SEOUL • For a country so famous for its pop music, it comes as no surprise that South Korea's presidential campaign trails are brimming with song and dance.
Rallies are organised like carnivals, with K-pop music blasting and cute mascots walking around to reach out to voters.
Front runner Moon Jae In's main campaign song, a modified cover of girl group Twice's hit song Cheer Up, extols the virtues of voting for a "strong president" who can create new hopes for the country.
The 64-year-old Democratic Party candidate also has an army of blue-and-white clad dancers who take centre stage at his rallies, drumming up support for him with catchy tunes and energetic moves.
Coincidentally, Mr Moon's rival, Mr Yoo Seong Min, 59, from the minor conservative Bareun Party, also chose to campaign with the same song by Twice.
"Cheer up, citizens of Korea... Let's carve a brighter future together!" the adapted lyrics go.
A giant dancing Smurf was also spotted at one of his rallies, almost stealing his thunder.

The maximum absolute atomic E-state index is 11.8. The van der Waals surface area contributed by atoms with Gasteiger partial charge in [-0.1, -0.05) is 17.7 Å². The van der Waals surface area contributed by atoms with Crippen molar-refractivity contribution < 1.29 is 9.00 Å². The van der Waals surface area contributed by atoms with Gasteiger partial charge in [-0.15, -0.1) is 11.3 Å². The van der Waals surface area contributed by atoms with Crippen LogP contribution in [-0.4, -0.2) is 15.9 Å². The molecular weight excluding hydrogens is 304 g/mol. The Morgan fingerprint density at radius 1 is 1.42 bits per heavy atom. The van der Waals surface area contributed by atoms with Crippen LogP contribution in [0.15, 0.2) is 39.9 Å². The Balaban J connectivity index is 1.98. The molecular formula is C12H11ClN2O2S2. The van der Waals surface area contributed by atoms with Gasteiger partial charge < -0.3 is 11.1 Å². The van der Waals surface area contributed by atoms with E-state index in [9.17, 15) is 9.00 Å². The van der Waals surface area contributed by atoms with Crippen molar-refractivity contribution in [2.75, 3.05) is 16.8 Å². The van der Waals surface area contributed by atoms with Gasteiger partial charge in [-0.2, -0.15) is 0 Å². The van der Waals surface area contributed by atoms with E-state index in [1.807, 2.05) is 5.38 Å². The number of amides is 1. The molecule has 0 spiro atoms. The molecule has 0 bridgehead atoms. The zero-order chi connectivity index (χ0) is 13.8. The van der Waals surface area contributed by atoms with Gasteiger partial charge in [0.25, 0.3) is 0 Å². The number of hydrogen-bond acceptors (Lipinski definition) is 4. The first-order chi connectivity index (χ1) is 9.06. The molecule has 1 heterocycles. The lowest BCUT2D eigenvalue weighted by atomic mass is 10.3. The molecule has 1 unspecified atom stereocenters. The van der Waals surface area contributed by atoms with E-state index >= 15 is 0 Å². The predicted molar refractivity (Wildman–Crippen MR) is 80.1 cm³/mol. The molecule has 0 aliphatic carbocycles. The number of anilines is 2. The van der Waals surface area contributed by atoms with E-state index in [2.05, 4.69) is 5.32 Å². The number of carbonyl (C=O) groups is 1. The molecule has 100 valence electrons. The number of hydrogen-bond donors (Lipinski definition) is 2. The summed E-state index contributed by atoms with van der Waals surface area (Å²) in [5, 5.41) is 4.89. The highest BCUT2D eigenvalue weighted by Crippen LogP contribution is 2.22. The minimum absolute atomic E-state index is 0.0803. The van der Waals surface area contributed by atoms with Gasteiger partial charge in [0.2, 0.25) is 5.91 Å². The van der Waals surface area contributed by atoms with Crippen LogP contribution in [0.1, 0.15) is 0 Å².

Even the main conservative candidate Hong Joon Pyo from the Liberty Korea Party has a cutesy campaign song to his name. Adapted from the 2013 hit Kiyomi Song, which means cutesy song, it cajoles voters to "promise with your pinkie" and "choose Joon Pyo no matter what others say".
Experts observed that campaigns have evolved with the advent of technology, but are still pretty much focused on creating a memorable image for the candidates. The song-and-dance approach, which gained attention in the 2000s, remains a popular way to engage young voters.
But street-centric campaigning has given way to social media exploits, using Facebook Live streaming, YouTube channels, KakaoTalk chat rooms and Naver blogs to appeal to the country's highly-active Internet community.
Mr Moon, for one, has an official YouTube channel called Moon Jae In TV. A video of his campaign in south-western city Gwangju on Sunday drew 111,894 views. He even roped in a former top executive of Naver, the equivalent of South Korea's Google, to manage his social media campaign.
Mr Moon's spokesman, when contacted by The Straits Times, declined to comment on their campaign strategy but said Mr Moon is "healthy and fine" in the last leg of the campaign.
Still, as Mr Moon's closest rival, Mr Ahn Cheol Soo, showed nothing beats walking the ground.
Mr Ahn, 55, from the centre-left People's Party, embarked on a nationwide walking tour in the last 120 hours of his campaign and took the subway between rally points to engage more voters. The walk, captured live on Facebook, drew a whopping 2.84 million viewers last Thursday when he was in Daegu in the south-east.